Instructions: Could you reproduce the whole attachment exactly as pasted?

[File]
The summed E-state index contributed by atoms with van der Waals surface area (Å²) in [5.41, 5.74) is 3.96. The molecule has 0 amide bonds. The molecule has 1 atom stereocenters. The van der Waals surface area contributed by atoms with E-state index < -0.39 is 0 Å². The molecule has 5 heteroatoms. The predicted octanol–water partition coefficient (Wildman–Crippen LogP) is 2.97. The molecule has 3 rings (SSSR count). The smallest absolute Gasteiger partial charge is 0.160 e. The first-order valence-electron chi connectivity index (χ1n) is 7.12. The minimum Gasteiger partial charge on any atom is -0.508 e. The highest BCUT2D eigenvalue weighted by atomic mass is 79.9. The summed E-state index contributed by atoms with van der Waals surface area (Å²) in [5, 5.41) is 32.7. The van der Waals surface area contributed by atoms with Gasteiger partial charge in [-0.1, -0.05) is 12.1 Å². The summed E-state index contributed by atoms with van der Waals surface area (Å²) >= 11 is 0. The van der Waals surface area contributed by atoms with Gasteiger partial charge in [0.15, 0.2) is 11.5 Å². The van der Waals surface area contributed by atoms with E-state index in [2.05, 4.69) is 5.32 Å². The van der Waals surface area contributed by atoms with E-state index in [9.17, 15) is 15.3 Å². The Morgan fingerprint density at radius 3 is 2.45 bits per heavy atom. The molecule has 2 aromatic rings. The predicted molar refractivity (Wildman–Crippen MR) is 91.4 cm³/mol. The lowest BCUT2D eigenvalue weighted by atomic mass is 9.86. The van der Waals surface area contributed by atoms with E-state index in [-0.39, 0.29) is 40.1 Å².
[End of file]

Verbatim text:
The summed E-state index contributed by atoms with van der Waals surface area (Å²) in [5.41, 5.74) is 3.96. The molecule has 0 amide bonds. The molecule has 1 atom stereocenters. The van der Waals surface area contributed by atoms with E-state index < -0.39 is 0 Å². The molecule has 5 heteroatoms. The predicted octanol–water partition coefficient (Wildman–Crippen LogP) is 2.97. The molecule has 3 rings (SSSR count). The smallest absolute Gasteiger partial charge is 0.160 e. The first-order valence-electron chi connectivity index (χ1n) is 7.12. The minimum Gasteiger partial charge on any atom is -0.508 e. The highest BCUT2D eigenvalue weighted by atomic mass is 79.9. The summed E-state index contributed by atoms with van der Waals surface area (Å²) in [5, 5.41) is 32.7. The van der Waals surface area contributed by atoms with Gasteiger partial charge in [-0.1, -0.05) is 12.1 Å². The summed E-state index contributed by atoms with van der Waals surface area (Å²) >= 11 is 0. The van der Waals surface area contributed by atoms with Gasteiger partial charge in [0.15, 0.2) is 11.5 Å². The van der Waals surface area contributed by atoms with E-state index in [2.05, 4.69) is 5.32 Å². The van der Waals surface area contributed by atoms with E-state index in [9.17, 15) is 15.3 Å². The Morgan fingerprint density at radius 3 is 2.45 bits per heavy atom. The molecule has 2 aromatic rings. The predicted molar refractivity (Wildman–Crippen MR) is 91.4 cm³/mol. The lowest BCUT2D eigenvalue weighted by atomic mass is 9.86. The van der Waals surface area contributed by atoms with E-state index in [-0.39, 0.29) is 40.1 Å².